I guess the thing I fear the most is us coming to a heated argument at one point: his other grandmother's big annual feast is coming up, and his parents always make an appearance. Are we supposed to just ignore them when we arrive? What if they suddenly pretend they're taking an interest and try to interact with baby?
I mean, there's going to be events where we're going to bump into each other eventually. What exactly is socially correct in those kinds of situations?
I don't think that Ignoring is the solution. That could probably perceived by others (on that gathering) as rude, but being cooly polite, as others already mentioned, could do the trick.
If MIL comes over and pretends that everything is fine and suddenly is interrested in you, DH and the baby, then you could suddenly need to get something from another room, or wish to speak with a relative that you haven't seen in a while. There is always a way to excuse yourself from their presence.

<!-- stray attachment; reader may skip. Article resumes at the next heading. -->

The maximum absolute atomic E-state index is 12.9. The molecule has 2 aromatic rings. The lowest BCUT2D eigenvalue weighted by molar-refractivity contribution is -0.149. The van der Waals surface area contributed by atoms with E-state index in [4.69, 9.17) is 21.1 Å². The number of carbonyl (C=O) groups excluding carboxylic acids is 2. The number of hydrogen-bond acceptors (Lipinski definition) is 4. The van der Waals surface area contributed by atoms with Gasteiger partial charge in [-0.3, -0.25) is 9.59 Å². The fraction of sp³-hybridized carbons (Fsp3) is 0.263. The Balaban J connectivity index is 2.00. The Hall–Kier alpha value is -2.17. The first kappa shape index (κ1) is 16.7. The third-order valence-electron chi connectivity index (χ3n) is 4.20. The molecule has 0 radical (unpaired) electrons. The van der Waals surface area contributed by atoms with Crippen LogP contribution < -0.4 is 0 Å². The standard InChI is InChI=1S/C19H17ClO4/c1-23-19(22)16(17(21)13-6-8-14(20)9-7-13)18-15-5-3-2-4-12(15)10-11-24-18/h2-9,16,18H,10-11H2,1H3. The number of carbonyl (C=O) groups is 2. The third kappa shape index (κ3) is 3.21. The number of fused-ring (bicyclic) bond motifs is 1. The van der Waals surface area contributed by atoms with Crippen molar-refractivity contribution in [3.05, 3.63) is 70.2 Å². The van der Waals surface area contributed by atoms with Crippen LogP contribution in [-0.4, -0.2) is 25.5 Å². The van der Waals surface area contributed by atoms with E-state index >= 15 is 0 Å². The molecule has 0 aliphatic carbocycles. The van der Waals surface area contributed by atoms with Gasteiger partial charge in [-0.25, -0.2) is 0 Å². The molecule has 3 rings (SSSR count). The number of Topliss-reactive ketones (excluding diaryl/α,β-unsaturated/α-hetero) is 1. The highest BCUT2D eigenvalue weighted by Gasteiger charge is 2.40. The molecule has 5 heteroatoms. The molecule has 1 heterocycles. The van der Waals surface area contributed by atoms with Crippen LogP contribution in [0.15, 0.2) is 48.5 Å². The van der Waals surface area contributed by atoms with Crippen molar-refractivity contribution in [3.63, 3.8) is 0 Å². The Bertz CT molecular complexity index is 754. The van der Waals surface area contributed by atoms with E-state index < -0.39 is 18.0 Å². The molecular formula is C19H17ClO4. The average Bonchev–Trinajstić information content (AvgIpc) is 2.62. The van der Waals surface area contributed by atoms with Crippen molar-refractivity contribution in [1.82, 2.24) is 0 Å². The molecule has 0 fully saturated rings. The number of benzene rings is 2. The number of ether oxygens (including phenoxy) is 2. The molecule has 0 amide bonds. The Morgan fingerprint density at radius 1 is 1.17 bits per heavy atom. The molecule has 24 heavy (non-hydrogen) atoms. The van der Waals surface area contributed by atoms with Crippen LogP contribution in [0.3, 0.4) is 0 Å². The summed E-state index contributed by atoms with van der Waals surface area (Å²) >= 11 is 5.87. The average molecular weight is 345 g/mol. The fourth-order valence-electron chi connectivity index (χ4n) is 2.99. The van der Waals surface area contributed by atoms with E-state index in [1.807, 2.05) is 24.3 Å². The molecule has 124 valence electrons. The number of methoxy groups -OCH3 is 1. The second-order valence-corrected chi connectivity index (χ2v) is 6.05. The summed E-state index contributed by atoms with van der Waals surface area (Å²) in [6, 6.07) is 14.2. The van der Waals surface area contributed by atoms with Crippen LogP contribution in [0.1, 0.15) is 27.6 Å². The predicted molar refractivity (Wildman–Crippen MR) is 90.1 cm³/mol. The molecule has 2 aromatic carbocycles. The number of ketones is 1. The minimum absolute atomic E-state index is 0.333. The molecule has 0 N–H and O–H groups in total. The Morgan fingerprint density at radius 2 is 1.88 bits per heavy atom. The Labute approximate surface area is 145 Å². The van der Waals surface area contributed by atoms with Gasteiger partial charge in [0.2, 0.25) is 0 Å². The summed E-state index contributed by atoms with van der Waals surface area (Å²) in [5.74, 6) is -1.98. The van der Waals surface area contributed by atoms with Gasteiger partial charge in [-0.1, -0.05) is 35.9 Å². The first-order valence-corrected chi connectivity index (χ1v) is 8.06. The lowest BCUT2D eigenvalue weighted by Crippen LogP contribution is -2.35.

If they want to hold or interact with the baby, then maybe baby suddenly needs a diaper change, needs feeding or needs some sleep.
And I can already see his other grandmother (his dad's mother) showing up in the hospital, asking where her own son is, and have it ruin her day to find out how he's been behaving. But short of keeping silent or lying, I don't see how we can fix this.
Others have already put it so well.
It is not your job of fixing it.
On the question of how to contact them/if to contact them at all when baby is born.
I wouldn't. They chose to do the cut direct knowing very well that they'd be grandparents.
To me the cut direct also involves loosing the privilege of knowing what goes on in your lives. That involves knowing when the baby is born.
Just concentrate on the familymembers that are interrested and that are a positive influence in your, and your childs life.